The SHF grant allowed Camp New Day to plan and execute camp without having to worry about the extra costs associated with the pandemic.  Camp New Day was able to provide a free week of summer camp in a structured environment that was caring, supportive, non-judgmental and fun.

In October 2020, the Superior Health Foundation awarded a $5,000 Fall Grant to Partridge Creek Farm (PCF) in Ishpeming for its Farm-to-School Expansion project.

Students participating in the program learned about how to manufacture compost, involving both science and math in terms of volume and composition, plot design for maximum production, health and nutrition, plant identification and care, soil chemistry, seed saving and related topics. 

Thanks to the Superior Health Foundation grant, Partridge Creek Farm was able to purchase items necessary to winterize and thus expand out compost operations.  Additionally, PCF was able to purchase and install a new, safety compliant, three-bin sink and produce cooler to be able to distribute more fresh produce to the community.

PCF has increased the number of students served in the program weekly and its access to healthy produce by almost 300 percent, from 20 students last fall to 72 students this fall.

Camp UPeninsulin wrapped up its camp for children with Type-1 diabetes over the weekend at Clear Lake. The camp was a tremendous success.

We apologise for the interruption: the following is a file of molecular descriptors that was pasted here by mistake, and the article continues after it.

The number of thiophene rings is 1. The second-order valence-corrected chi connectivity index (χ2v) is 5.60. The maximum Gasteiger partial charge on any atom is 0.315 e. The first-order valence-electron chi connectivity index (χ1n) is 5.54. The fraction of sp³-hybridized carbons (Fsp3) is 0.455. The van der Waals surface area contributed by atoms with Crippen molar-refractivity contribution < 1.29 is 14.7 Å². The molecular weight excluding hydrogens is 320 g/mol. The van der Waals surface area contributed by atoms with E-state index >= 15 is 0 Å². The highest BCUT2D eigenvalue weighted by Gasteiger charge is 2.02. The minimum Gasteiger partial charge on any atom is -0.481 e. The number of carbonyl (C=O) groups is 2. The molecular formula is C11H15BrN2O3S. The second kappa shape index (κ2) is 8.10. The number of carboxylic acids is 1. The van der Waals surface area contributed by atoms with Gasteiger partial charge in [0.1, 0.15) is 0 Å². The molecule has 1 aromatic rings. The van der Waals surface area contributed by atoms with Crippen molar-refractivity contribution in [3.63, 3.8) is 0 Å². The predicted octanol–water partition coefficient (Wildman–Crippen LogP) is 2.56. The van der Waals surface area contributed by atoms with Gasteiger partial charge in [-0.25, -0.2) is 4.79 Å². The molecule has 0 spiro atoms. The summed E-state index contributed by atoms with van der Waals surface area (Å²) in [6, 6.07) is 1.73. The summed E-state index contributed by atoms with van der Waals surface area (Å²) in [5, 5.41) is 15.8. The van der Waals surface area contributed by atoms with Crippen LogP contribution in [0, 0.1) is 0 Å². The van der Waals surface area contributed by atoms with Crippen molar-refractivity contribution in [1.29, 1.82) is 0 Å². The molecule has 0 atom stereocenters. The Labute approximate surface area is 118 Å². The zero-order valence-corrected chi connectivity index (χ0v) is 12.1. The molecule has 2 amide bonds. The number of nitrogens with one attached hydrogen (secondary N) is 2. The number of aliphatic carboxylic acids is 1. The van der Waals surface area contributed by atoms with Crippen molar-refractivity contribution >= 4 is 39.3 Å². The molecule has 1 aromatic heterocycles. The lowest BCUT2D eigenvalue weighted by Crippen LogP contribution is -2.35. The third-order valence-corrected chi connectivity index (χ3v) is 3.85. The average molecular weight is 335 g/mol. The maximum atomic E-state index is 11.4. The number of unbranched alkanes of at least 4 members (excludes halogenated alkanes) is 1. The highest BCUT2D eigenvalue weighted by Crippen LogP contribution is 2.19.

According to Krysti Ostermeyer, the camp welcomed 37 children, with seven counselors and five junior counselors helping. In addition, there were six doctors on hand, including a pediatric endocrinologist, two pediatric endocrine fellows and three family medicine residents

Throughout the week, five nurses and two dietitians rotated to ensure medical help was on hand.

The Superior Health Foundation is so thankful and excited to see the camp was so successful.  SHF committed more than $5,200 in funding to Camp UPeninsulin at its golf outing in June. We think it was an incredible cause and the success of the camp certainly proved that.

Imagine, if you will, a mass casualty incident aboard one of the Pictured Rocks Tour boats. More than 40 people are injured, 10 die.